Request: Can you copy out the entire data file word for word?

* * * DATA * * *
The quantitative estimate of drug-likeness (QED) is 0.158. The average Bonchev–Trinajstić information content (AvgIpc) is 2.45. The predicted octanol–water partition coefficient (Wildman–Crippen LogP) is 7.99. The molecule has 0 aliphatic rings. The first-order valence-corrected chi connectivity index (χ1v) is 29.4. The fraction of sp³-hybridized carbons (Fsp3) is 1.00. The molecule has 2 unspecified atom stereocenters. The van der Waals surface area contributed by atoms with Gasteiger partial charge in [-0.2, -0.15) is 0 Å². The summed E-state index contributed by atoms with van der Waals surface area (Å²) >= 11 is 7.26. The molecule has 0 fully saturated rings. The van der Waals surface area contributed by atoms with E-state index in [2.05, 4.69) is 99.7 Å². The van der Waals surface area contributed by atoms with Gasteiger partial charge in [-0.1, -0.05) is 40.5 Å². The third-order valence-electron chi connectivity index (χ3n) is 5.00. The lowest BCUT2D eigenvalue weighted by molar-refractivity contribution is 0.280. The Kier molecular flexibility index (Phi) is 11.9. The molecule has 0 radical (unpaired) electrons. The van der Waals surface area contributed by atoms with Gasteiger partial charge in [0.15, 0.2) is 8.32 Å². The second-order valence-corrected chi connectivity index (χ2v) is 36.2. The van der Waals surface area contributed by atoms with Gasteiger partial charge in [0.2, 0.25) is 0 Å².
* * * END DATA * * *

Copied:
The quantitative estimate of drug-likeness (QED) is 0.158. The average Bonchev–Trinajstić information content (AvgIpc) is 2.45. The predicted octanol–water partition coefficient (Wildman–Crippen LogP) is 7.99. The molecule has 0 aliphatic rings. The first-order valence-corrected chi connectivity index (χ1v) is 29.4. The fraction of sp³-hybridized carbons (Fsp3) is 1.00. The molecule has 2 unspecified atom stereocenters. The van der Waals surface area contributed by atoms with Gasteiger partial charge in [-0.2, -0.15) is 0 Å². The summed E-state index contributed by atoms with van der Waals surface area (Å²) >= 11 is 7.26. The molecule has 0 fully saturated rings. The van der Waals surface area contributed by atoms with E-state index in [2.05, 4.69) is 99.7 Å². The van der Waals surface area contributed by atoms with Gasteiger partial charge in [-0.1, -0.05) is 40.5 Å². The third-order valence-electron chi connectivity index (χ3n) is 5.00. The lowest BCUT2D eigenvalue weighted by molar-refractivity contribution is 0.280. The Kier molecular flexibility index (Phi) is 11.9. The molecule has 0 radical (unpaired) electrons. The van der Waals surface area contributed by atoms with Gasteiger partial charge in [0.15, 0.2) is 8.32 Å². The second-order valence-corrected chi connectivity index (χ2v) is 36.2. The van der Waals surface area contributed by atoms with Gasteiger partial charge in [0.2, 0.25) is 0 Å².